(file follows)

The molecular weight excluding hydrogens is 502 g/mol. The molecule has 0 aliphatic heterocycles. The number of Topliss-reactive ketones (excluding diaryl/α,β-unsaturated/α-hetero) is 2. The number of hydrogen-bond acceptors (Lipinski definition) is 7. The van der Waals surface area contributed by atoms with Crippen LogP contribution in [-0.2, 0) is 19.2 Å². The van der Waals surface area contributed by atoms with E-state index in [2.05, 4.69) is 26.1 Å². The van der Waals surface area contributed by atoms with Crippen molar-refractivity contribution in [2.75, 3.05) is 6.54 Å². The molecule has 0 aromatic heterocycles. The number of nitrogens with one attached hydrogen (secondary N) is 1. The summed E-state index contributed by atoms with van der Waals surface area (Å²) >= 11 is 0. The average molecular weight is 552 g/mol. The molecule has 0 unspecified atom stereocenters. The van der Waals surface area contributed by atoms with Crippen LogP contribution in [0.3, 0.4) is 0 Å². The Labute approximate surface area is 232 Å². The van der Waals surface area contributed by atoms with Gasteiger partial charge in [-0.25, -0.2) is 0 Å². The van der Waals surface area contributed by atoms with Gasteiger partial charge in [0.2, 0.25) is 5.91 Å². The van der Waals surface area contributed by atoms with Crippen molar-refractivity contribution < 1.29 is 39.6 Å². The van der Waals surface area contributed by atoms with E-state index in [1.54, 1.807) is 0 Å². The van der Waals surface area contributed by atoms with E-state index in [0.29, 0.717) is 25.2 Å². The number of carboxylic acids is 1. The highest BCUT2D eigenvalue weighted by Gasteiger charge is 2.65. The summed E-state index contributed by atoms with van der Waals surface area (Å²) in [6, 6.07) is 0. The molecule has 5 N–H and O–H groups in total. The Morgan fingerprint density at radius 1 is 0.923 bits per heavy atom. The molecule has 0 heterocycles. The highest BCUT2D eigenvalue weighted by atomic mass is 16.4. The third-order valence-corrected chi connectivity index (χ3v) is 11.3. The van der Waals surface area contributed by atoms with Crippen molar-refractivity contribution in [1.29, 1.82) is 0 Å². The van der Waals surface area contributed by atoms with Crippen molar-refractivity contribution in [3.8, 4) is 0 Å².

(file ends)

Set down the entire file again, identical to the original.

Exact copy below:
The molecular weight excluding hydrogens is 502 g/mol. The molecule has 0 aliphatic heterocycles. The number of Topliss-reactive ketones (excluding diaryl/α,β-unsaturated/α-hetero) is 2. The number of hydrogen-bond acceptors (Lipinski definition) is 7. The van der Waals surface area contributed by atoms with Crippen LogP contribution in [-0.2, 0) is 19.2 Å². The van der Waals surface area contributed by atoms with E-state index in [2.05, 4.69) is 26.1 Å². The van der Waals surface area contributed by atoms with Crippen molar-refractivity contribution in [2.75, 3.05) is 6.54 Å². The molecule has 0 aromatic heterocycles. The number of nitrogens with one attached hydrogen (secondary N) is 1. The summed E-state index contributed by atoms with van der Waals surface area (Å²) >= 11 is 0. The average molecular weight is 552 g/mol. The molecule has 0 unspecified atom stereocenters. The van der Waals surface area contributed by atoms with Crippen LogP contribution in [0.3, 0.4) is 0 Å². The Labute approximate surface area is 232 Å². The van der Waals surface area contributed by atoms with Gasteiger partial charge in [-0.25, -0.2) is 0 Å². The van der Waals surface area contributed by atoms with Gasteiger partial charge in [0.2, 0.25) is 5.91 Å². The van der Waals surface area contributed by atoms with Crippen molar-refractivity contribution < 1.29 is 39.6 Å². The van der Waals surface area contributed by atoms with E-state index in [1.54, 1.807) is 0 Å². The van der Waals surface area contributed by atoms with E-state index in [0.29, 0.717) is 25.2 Å². The number of carboxylic acids is 1. The highest BCUT2D eigenvalue weighted by Gasteiger charge is 2.65. The summed E-state index contributed by atoms with van der Waals surface area (Å²) in [6, 6.07) is 0. The molecule has 5 N–H and O–H groups in total. The Morgan fingerprint density at radius 1 is 0.923 bits per heavy atom. The molecule has 0 heterocycles. The highest BCUT2D eigenvalue weighted by atomic mass is 16.4. The third-order valence-corrected chi connectivity index (χ3v) is 11.3. The van der Waals surface area contributed by atoms with Crippen molar-refractivity contribution in [1.29, 1.82) is 0 Å². The van der Waals surface area contributed by atoms with Crippen molar-refractivity contribution in [3.8, 4) is 0 Å².